They show that the Aurignacian culture, a way of living linked with early modern humans, existed at the site between 42,000 and 43,000 years ago.

It suggests that some of the first ‘modern’ humans to arrive in central Europe had a musical bent.

More...Twilight vampire films 'take the place of religion' for teenagers

Professor Nick Conard, from Tubingen University in Germany, who took part in the excavation, said:

‘These results are consistent with a hypothesis we made several years ago that the Danube River was a key corridor for the movement of humans and technological innovations into central Europe between 40,000 to 45,000 years ago.

‘Geissenkloesterle is one of several caves in the region that has produced important examples of personal ornaments, figurative art, mythical imagery and musical instruments. The new dates prove the great antiquity of the Aurignacian in Swabia.’

The results indicate that modern humans entered the Upper Danube region before an extremely cold climatic phase around 39,000-40,000 years ago.

Previously, experts had argued that modern humans only migrated up the Danube immediately after this event.

Early artists? The results indicate that modern humans entered the Upper Danube region before an extremely cold climatic phase around 39,000-40,000 years ago

Professor Tom Higham, from Oxford University, who led the team that dated the bones, said: ‘Modern humans during the Aurignacian period were in central Europe at least 2,000-3,000 years before this climatic deterioration, when huge icebergs calved from ice sheets in the northern Atlantic and temperatures plummeted.

‘The question is what effect this downturn might have had on the people in Europe at the time.’

Read more:

Tuesday, May 22, 2012



"Starling Darling and Roxy Linda""Mamma Cheyenna"
We cherish you all so very much.  Thank you for the wonderful ten years we have shared.
Love from your human family. ~ RubyNorma *o*

Saturday, May 12, 2012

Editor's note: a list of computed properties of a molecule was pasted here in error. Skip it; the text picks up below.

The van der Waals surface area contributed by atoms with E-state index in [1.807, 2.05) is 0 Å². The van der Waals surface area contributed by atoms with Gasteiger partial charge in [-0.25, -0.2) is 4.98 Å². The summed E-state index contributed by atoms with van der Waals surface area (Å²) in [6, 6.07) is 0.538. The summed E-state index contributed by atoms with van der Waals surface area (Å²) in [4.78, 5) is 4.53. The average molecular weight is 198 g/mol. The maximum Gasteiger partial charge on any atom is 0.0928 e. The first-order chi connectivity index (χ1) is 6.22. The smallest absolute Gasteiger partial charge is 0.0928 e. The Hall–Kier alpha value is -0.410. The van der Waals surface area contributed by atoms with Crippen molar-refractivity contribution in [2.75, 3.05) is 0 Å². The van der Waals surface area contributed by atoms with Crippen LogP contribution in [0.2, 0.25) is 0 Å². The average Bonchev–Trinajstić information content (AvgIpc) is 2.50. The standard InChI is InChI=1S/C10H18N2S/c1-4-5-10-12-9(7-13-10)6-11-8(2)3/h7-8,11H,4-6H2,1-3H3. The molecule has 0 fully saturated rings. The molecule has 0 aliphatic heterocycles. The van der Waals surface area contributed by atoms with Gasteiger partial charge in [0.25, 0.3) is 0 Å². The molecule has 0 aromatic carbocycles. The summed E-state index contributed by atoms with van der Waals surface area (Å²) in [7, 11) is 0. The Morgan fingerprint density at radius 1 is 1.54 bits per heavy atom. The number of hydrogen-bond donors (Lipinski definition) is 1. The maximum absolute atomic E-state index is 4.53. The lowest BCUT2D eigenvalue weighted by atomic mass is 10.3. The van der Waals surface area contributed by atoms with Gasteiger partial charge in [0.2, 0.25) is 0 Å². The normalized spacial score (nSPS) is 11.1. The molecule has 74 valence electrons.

Dearest MOMMY Irene,
I know you are always watching over me from Heavenly Rainbow.  Thank you for all the love and nurturing.  We, who were left behind, miss you deeply!
Until we meet again.  Your Loving Daughter, RubyNorma *o*

Wednesday, May 09, 2012



This photo says a mouthful.  Will the neighbors take the homeowner to court? I think it has great charisma. ;)   What do you think?  The article stated that he was told to "take down his American flag."  Perhaps he is getting even? RubyNorma *o*

Thursday, May 03, 2012



Tri-Polarism is a phrase I coined to describe multiple personalities.  For all the years and patients who have been a portion of my professional life, I give thanks to sincere prayer, many years in a classroom, and respect to every aspect of what has been utilized in the effort to help people and animals heal.  Yes, we also work with animals.

PTSD is something so challenging, and yet it tantalizes me.  Whenever possible, the most rewarding aspect of this work is to see real and concrete  improvement.  All credit must go to the patients.  We work diligently to create harmony back into the hurt lives. Success is to see someone who cannot function, return to an active and productive life.  It can take a very long time, or a very short period.  No two patients are the same.  Each case is an individual finger-print of emotions and reframing. 

Continuing Norma's Ark Blog is part of my way to inform.  Thank you for your readership and contacts. Blest Be.  Ruby *o*


Ancient Iceman Otzi's Blood Cells

Historic find inside 'Iceman' mummy

The 5,300-year-old mummy found in the Alps in 1991 has produced the oldest blood cells ever found.


NormasArk = Garrett, Poodle Therapy Dog

NormasArk = Garrett, Poodle Therapy Dog


Garrett, Poodle Therapy Dog

We recently had the pleasure of meeting Garrett and his special humans, Allan and Nancy. 
It was such fun to enjoy this precious dog and how well-behaved he is.   The photo really does not do him justice. Thank you for allowing us to be so pampered.  Blest Be.
Dr. RubyNorma Yanez and Family *o*

This page is powered by Blogger. Isn't yours?